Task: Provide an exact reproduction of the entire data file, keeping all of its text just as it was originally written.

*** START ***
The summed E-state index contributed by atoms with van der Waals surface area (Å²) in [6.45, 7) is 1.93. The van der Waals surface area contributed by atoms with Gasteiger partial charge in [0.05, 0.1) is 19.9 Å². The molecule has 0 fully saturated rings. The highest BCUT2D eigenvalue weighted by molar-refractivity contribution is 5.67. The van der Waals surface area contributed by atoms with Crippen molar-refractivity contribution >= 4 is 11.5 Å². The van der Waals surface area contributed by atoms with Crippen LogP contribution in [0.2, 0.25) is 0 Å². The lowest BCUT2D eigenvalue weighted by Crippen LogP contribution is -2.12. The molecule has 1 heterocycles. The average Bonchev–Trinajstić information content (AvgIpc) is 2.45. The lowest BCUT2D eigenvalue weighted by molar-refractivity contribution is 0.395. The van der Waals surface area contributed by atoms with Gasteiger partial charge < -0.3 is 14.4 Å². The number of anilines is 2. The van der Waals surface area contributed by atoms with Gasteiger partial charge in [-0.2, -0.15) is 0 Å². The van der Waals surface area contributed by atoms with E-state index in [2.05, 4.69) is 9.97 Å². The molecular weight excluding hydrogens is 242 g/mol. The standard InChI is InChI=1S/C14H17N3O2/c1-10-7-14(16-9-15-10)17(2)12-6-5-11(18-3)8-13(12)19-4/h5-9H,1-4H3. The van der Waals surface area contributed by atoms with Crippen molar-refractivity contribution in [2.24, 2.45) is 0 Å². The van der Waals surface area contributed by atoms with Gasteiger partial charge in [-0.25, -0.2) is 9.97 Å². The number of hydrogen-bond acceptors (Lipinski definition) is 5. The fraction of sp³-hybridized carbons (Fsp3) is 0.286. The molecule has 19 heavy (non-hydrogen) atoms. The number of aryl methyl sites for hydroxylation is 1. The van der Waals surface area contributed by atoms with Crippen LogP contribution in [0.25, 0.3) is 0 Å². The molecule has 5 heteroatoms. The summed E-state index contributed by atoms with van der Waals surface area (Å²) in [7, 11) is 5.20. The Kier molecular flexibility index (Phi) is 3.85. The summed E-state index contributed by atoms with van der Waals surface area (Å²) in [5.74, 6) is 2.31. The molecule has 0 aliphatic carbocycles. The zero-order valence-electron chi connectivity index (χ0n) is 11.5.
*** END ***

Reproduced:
The summed E-state index contributed by atoms with van der Waals surface area (Å²) in [6.45, 7) is 1.93. The van der Waals surface area contributed by atoms with Gasteiger partial charge in [0.05, 0.1) is 19.9 Å². The molecule has 0 fully saturated rings. The highest BCUT2D eigenvalue weighted by molar-refractivity contribution is 5.67. The van der Waals surface area contributed by atoms with Crippen molar-refractivity contribution >= 4 is 11.5 Å². The van der Waals surface area contributed by atoms with Crippen LogP contribution in [0.2, 0.25) is 0 Å². The lowest BCUT2D eigenvalue weighted by Crippen LogP contribution is -2.12. The molecule has 1 heterocycles. The average Bonchev–Trinajstić information content (AvgIpc) is 2.45. The lowest BCUT2D eigenvalue weighted by molar-refractivity contribution is 0.395. The van der Waals surface area contributed by atoms with Gasteiger partial charge < -0.3 is 14.4 Å². The number of anilines is 2. The van der Waals surface area contributed by atoms with Gasteiger partial charge in [-0.2, -0.15) is 0 Å². The van der Waals surface area contributed by atoms with E-state index in [2.05, 4.69) is 9.97 Å². The molecular weight excluding hydrogens is 242 g/mol. The standard InChI is InChI=1S/C14H17N3O2/c1-10-7-14(16-9-15-10)17(2)12-6-5-11(18-3)8-13(12)19-4/h5-9H,1-4H3. The van der Waals surface area contributed by atoms with Crippen molar-refractivity contribution in [2.24, 2.45) is 0 Å². The van der Waals surface area contributed by atoms with Gasteiger partial charge in [-0.25, -0.2) is 9.97 Å². The number of hydrogen-bond acceptors (Lipinski definition) is 5. The fraction of sp³-hybridized carbons (Fsp3) is 0.286. The molecule has 19 heavy (non-hydrogen) atoms. The number of aryl methyl sites for hydroxylation is 1. The van der Waals surface area contributed by atoms with Crippen LogP contribution in [0.25, 0.3) is 0 Å². The molecule has 5 heteroatoms. The summed E-state index contributed by atoms with van der Waals surface area (Å²) in [7, 11) is 5.20. The Kier molecular flexibility index (Phi) is 3.85. The summed E-state index contributed by atoms with van der Waals surface area (Å²) in [5.74, 6) is 2.31. The molecule has 0 aliphatic carbocycles. The zero-order valence-electron chi connectivity index (χ0n) is 11.5.